In the final part of 'Rape on the Night Shift,' we learn about a team of unconventional investigators working to hold the janitorial industry accountable.
The lights go out as the daytime office workers leave the building. And then, room by room, they flicker back on -- three stories of glass, lighting up like a shadow play. The silhouettes of janitors appear -- one polishing a window, another mopping.
Two women are hiding outside, behind a palm tree, watching.
“Look, do you see them?” says Veronica Alvarado. “There’s a guy walking, he’s passing the vacuum, on the second floor.”
She and Vicky Marquez are casing this office park in suburban Orange County. Marquez is less than 5 feet tall with heels on. Alvarado has tattoos and green highlights streaking through her hair. Hardly the picture of undercover investigators.
“So, we’re walking around the building to see the possible entryways. The workers are probably parking in the back of the building,” says Alvarado.
They’re scouting out dumpsters where they might meet janitors taking out the trash. They want to talk to them about their working conditions.
Marquez worked as a janitor for 15 years. She says, many times, janitors are getting work through unscrupulous subcontractors.
“Nobody can trick me and say some of this stuff is legal,” says Marquez in Spanish. “When they say they’re getting paid cash, their check doesn’t have a stub, or they tell me they earn $500 or $600 every two weeks, working six or seven days a week.”
Marquez and Alvarado work for a nonprofit that’s trying to root out abuses in the janitorial industry. The Maintenance Cooperation Trust Fund, or MCTF, deploys teams of investigators across California. It’s a joint effort by the Service Employees International Union, representing janitors, and unionized janitorial companies, who don’t want to be undercut by black-market competitors.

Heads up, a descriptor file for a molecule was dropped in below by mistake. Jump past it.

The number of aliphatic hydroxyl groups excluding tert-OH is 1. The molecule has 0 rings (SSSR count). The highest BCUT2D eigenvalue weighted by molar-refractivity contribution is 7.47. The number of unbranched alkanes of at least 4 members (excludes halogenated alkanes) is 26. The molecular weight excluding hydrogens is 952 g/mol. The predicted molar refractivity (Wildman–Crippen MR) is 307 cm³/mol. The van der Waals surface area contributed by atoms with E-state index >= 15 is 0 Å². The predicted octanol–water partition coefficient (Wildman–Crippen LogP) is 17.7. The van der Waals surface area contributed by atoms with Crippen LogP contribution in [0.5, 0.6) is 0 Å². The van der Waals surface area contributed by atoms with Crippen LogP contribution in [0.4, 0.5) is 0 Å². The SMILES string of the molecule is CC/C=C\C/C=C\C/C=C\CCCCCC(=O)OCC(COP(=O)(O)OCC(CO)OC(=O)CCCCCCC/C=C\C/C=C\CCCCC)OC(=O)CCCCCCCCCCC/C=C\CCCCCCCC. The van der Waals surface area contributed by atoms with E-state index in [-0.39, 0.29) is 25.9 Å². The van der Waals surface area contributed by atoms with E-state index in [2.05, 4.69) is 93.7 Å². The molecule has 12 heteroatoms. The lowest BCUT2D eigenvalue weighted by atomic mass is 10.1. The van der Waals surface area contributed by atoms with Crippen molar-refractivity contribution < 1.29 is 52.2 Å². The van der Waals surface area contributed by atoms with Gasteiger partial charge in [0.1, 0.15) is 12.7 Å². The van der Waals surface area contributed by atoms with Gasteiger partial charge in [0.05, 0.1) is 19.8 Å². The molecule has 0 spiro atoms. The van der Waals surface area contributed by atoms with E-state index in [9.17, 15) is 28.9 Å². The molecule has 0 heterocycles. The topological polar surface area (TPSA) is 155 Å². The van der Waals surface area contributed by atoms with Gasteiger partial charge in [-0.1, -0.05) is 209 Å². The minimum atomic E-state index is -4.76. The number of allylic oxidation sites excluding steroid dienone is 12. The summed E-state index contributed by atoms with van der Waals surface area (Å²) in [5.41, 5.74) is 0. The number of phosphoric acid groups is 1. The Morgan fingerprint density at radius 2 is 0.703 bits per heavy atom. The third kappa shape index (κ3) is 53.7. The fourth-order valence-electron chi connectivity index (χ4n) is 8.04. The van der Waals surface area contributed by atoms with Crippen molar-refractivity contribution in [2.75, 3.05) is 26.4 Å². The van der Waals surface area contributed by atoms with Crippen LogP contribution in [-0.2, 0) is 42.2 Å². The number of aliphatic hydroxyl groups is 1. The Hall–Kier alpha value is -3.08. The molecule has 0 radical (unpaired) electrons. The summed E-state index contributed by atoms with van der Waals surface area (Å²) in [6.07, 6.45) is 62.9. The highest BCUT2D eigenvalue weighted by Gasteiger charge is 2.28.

On this night, the investigators are racing to get inside an office building.
“Don’t run!” says Marquez. “That makes us look suspicious to the security cameras.”
“Magic, magic!” yelps Alvarado. They find the door still unlocked and head to the second floor, where they introduce themselves to two janitors and start talking to them about their working conditions.
On this night, they find some janitors who tell them they work seven nights a week without overtime, others who say they have to buy their own cleaning supplies.
But once in a while, they meet a woman who confides a darker secret, that she’s being sexually abused on the job. Georgina Hernandez was one of them.
“When you need the job, you become a victim by not having the courage to say ‘no,’ " says Hernandez in Spanish. “And if you say ‘no,’ you are going to lose the job. I didn’t have anyone to tell, someone to trust.”
Hernandez met investigator Vicky Marquez while working for a cleaning company that didn’t pay overtime or give rest breaks. The watchdog group helped Hernandez and other workers file a complaint with the state labor commissioner.
Hernandez grew to trust Marquez, who says she confided that a supervisor at another job sexually assaulted her.
“She said there were times when she wanted to die,” recalls Marquez. “As a woman, it’s hard to stand seeing another woman feeling like that.”
“If I hadn’t met Vicky, I would have kept all this pain inside,” says Hernandez. “I wouldn’t have known how to speak about what happened.”
Eventually, Hernandez filed a civil suit, which settled last year. She can’t talk about the details of the case because she signed a confidentiality agreement with the janitorial company. But she could tell us how the experience changed her.
“I have really learned not to let anyone take advantage of me, to say 'no,' ” says Hernandez. “I have learned to tell the other women I work with not to let anyone take advantage of them. That there is help for us, as janitors.”
Hernandez is just one of the women we met during an 18-month investigation that exposed the problem of sexual abuse at janitorial companies across the nation. The industry is full of shadowy subcontractors. Even established companies with policies to protect workers have bungled investigations and have hidden complaints through secret legal settlements. Government agencies charged with worker safety have largely ignored the issue.
As for Georgina Hernandez, she wonders why cleaning companies don’t ask janitors what they think would put a stop to sexual violence on the job. How about a buddy system for workers, or more women supervisors? Whatever it takes to protect janitors on the night shift.